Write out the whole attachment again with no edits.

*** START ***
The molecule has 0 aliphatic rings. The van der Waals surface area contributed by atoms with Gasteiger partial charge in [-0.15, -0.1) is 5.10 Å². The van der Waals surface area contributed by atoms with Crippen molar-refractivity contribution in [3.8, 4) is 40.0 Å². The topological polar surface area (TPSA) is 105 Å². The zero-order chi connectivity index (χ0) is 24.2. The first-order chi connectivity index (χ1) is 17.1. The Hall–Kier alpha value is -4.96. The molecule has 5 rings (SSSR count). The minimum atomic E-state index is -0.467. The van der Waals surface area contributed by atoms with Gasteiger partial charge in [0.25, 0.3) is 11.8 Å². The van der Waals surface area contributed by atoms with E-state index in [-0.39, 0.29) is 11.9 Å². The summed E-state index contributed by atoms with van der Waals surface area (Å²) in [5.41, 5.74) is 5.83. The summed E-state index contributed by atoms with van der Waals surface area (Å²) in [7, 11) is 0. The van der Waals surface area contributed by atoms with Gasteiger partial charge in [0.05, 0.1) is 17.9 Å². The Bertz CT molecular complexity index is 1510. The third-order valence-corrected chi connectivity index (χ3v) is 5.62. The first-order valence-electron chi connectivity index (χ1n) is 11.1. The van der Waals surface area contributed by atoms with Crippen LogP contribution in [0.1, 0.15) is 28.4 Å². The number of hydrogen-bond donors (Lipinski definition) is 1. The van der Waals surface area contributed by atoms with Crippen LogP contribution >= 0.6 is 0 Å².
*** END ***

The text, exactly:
The molecule has 0 aliphatic rings. The van der Waals surface area contributed by atoms with Gasteiger partial charge in [-0.15, -0.1) is 5.10 Å². The van der Waals surface area contributed by atoms with Crippen molar-refractivity contribution in [3.8, 4) is 40.0 Å². The topological polar surface area (TPSA) is 105 Å². The zero-order chi connectivity index (χ0) is 24.2. The first-order chi connectivity index (χ1) is 17.1. The Hall–Kier alpha value is -4.96. The molecule has 5 rings (SSSR count). The minimum atomic E-state index is -0.467. The van der Waals surface area contributed by atoms with Gasteiger partial charge in [0.25, 0.3) is 11.8 Å². The van der Waals surface area contributed by atoms with E-state index in [-0.39, 0.29) is 11.9 Å². The summed E-state index contributed by atoms with van der Waals surface area (Å²) in [5.41, 5.74) is 5.83. The summed E-state index contributed by atoms with van der Waals surface area (Å²) in [7, 11) is 0. The van der Waals surface area contributed by atoms with Gasteiger partial charge in [0.05, 0.1) is 17.9 Å². The Bertz CT molecular complexity index is 1510. The third-order valence-corrected chi connectivity index (χ3v) is 5.62. The first-order valence-electron chi connectivity index (χ1n) is 11.1. The van der Waals surface area contributed by atoms with Crippen LogP contribution in [0.1, 0.15) is 28.4 Å². The number of hydrogen-bond donors (Lipinski definition) is 1. The van der Waals surface area contributed by atoms with Crippen LogP contribution >= 0.6 is 0 Å².